Photoshop World 2019, August 20-23

What a great week in Las Vegas at the 2019 Photoshop World.

There were so many classes to choose from…often 4-6 at one time…so I just had to pick and go.

The biggest take home message was: HAVE FUN! PLAY! BE IN AWE! BE ME!

The photo stages were a blast to photograph…along with 4,000+ other people. Nothing really original…just fun! Totally fun!

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My Street Photography Assignment

We had an assignment today to go our on the streets of LA for one hour and find someone to photograph.

This is Edward.

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This is Tyler.

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This is the guy with the red hair.

Tyler

SANTA ROSA PLATEAU: Go See the Chocolate Lily

With camera in hand, I headed out to Vernal Pools Trail today at the Santa Rosa Plateau. I wanted to see if the SUPER BLOOM had reached this area…almost. I saw only a few wildflowers, and spent most of my time with two: One was the Chocolate Lily, and the other was the Shooting Star. These were taken with a 50mm fixed lens at f/1.4, mostly on my belly. Nature is amazing. I’m primarily a headshot/portrait photographer, so in a sense, these are flower headshots.

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INTERESTING FACTS ABOUT THE CHOCOLATE LILY

COMMON NAME: Chocolate Lily. The Chocolate Lily is also known as the black lily.

SCIENTIFIC NAME: Fritillaria camschatcensis
DESCRIPTION: Chocolate lilies are named after the color of their blossom. The 9- to 18-inch-tall stem is topped by one to eight bell-shaped nodding flowers, 1 1/4 inches long. These blooms appear dark purple, almost black. Three whorls of lance-shaped leaves grow around the stem.
HABITAT
Chocolate lilies are native around the Pacific Ocean including Japan, Alaska and the northwestern United States. In the wild, these flowers are found growing near lakes and streams as well as in wet meadows, marches, sphagnum bogs and forest wetlands. Chocolate lilies grow below 3,000 feet elevation down to sea level.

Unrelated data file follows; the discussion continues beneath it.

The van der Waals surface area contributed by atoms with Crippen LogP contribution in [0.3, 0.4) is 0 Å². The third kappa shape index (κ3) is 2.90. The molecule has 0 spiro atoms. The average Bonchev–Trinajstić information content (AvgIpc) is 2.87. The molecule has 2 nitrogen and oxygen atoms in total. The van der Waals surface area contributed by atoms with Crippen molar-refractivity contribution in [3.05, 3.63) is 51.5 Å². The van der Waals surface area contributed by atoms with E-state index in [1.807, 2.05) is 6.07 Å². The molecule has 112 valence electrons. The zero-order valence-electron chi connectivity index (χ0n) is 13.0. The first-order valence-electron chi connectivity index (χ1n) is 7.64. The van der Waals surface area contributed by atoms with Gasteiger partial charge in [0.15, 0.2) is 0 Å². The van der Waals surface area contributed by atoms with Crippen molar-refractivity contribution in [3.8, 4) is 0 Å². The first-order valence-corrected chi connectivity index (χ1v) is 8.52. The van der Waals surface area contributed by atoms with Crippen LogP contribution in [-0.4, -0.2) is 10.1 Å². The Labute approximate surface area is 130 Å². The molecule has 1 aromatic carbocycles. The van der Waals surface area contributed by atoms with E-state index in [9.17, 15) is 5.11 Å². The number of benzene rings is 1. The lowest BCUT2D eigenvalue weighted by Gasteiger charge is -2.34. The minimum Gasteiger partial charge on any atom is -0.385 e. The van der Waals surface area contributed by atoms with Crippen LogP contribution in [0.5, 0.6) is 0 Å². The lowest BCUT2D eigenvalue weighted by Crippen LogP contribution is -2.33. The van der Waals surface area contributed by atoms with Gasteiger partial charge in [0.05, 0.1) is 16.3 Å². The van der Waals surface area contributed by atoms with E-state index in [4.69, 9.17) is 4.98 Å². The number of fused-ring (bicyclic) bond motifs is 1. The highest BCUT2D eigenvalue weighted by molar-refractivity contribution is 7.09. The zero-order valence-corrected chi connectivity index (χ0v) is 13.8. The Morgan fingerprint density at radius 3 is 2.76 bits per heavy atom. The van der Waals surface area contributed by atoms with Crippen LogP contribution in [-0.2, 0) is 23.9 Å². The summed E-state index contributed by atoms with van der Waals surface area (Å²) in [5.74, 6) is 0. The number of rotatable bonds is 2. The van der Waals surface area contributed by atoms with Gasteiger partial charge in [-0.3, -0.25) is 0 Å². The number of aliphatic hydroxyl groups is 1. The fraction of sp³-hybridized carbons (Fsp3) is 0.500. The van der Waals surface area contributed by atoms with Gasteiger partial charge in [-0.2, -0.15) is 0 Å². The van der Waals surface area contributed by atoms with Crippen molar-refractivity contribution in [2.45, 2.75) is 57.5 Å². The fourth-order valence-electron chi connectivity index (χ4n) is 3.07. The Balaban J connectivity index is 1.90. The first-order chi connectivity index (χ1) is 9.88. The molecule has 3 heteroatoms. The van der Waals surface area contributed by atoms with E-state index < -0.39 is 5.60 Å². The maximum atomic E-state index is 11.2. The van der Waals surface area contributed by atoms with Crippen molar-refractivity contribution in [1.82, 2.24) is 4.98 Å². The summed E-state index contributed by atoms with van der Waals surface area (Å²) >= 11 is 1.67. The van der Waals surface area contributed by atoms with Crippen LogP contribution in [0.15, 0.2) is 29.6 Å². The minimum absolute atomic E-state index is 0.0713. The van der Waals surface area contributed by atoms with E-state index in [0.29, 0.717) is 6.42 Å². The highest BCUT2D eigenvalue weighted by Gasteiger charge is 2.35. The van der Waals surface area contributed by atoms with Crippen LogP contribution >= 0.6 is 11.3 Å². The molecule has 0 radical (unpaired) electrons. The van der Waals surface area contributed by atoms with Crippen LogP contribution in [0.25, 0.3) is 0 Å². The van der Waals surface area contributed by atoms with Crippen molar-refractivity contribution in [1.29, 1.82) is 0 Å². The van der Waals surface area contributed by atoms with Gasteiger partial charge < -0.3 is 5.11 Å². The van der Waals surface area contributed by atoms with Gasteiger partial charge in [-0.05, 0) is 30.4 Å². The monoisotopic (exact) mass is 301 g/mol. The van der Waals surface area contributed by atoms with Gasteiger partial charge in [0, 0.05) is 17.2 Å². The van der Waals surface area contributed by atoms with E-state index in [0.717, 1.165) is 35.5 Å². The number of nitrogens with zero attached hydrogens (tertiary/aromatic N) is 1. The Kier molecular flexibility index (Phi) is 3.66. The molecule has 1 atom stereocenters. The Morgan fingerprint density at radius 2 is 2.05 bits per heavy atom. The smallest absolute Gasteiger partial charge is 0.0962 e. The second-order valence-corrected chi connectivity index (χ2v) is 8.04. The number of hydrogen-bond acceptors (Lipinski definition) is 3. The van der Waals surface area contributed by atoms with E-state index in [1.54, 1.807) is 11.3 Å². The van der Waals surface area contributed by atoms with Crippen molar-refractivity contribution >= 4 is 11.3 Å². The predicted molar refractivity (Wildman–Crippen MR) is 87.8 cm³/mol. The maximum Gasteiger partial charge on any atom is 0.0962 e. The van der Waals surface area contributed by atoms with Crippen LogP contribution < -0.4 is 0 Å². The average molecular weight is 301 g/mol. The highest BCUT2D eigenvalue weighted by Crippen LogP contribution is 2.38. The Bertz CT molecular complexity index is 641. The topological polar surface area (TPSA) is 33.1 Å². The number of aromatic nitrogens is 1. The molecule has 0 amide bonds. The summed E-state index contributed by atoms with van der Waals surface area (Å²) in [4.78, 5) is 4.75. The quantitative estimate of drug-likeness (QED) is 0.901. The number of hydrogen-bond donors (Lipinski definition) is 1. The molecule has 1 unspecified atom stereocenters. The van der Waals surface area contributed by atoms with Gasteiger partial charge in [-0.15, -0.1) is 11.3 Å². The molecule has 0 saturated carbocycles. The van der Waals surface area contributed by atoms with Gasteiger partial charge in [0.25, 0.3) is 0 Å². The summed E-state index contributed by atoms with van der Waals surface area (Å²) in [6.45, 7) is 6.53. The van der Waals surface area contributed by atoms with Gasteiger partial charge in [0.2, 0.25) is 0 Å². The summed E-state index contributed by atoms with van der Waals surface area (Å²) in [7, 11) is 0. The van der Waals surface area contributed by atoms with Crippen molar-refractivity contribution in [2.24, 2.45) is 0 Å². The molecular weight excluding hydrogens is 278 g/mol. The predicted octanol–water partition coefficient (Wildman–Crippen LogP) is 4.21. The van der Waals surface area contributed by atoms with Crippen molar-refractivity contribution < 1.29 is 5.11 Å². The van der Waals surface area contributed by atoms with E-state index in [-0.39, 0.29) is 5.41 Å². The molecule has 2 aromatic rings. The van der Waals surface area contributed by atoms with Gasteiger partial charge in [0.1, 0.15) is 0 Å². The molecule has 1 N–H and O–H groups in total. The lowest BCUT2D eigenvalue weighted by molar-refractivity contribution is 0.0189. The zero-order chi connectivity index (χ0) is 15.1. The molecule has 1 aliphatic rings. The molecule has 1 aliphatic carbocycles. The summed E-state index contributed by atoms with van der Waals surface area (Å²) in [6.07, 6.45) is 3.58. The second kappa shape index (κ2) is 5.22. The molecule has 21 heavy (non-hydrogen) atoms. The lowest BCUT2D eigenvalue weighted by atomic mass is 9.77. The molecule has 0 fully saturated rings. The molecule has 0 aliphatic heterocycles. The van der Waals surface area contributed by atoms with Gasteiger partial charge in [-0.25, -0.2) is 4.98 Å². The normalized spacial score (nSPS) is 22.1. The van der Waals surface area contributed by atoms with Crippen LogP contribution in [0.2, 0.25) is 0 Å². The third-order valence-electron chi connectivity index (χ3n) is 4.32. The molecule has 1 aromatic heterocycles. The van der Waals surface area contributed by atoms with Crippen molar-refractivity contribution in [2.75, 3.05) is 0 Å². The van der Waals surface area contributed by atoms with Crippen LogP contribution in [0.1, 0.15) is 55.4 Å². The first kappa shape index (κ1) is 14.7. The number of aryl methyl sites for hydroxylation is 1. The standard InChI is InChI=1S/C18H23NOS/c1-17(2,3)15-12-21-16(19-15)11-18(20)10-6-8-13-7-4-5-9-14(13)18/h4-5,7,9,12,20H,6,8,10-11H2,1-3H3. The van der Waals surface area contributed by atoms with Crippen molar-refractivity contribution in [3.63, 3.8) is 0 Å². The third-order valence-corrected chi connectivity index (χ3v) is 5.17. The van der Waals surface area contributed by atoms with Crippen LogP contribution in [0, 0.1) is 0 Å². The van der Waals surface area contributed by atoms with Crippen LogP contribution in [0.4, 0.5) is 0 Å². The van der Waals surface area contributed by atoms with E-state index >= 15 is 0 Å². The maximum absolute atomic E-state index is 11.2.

STRUCTUREThe rooting structure of the Chocolate lily is made up of small bulblets resembling rice, and was called Indian rice at one time. This perennial bulb provided a food source, eaten raw or cooked, before European settlers arrived in western North America. Dried bulbs of the Chocolate lily were added to soup or pounded into flour.
GROWTH: Chocolate lilies can take up to a full year to sprout, which usually occurs in the spring.
FASCINATING: Chocolate lilies do not smell like chocolate; they smell like carrion (dead animal). The name makes for excellent practical jokes! By smelling like carrion, they attract flies. When the flies come into investigate, they pick up pollen spores. When they move to the next flower, they will bring those pollen grains and help to pollinate it. The bulbs of this flower are edible and were called rice lilies by Inuit tribes
LOCAL SIGHTINGS: The Chocolate Lily can be seen off the Vernal Pools Trail at the Santa Rosa Plateau in Murrieta, CA.

SUPER BLOOM: Diamond Valley Lake Wildflower Trail

The SuperBloom is on. The best places are Diamond Valley Lake in Hemet, Walker Canyon at Lake Elsinore, and Anza Borrego State Park. This afternoon I went to Diamond Valley Lake in Hemet. Once you park, you walk .4 miles to the Wildflower Trail Loop. The loop is 1 mile, with flat and some incline and decline. So the total walk is 1.8 miles. Every turn has something new to see. We saw over 10 varieties of flowers. You even get a color brochure to help you identify the different flowers. It is $10 per car, and $3 per person. Totally worth it.

Rockin’ it at WPPI

The photo expo opened today (www.wppi.com). On the show floor is a booth where I rented for free my dream camera and lens. There were five stations with models. Once I was done I got to edit my favorite picture in Lightroom and photoshop. Then I got to have it printed for free on 17×24. This was the result. I took it back to Dustin, the model, to show him. It was a hit with all the models. I’m so excited.

 

Hershey & His Person (Me)

Having a home photo studio is so much fun. I’m spending lots of time in there playing around with all kinds of light.

So this morning I’m in the studio experimenting with a change in lighting, and here comes my Hershey-boy.

I wanted me to pick him up. So I thought, just walk around to the front of the camera and click some pictures together. He just kept looking at the camera. And we got this…

It’s like he enjoys the adventure, the lights, and the attention! Yes, we had a moment!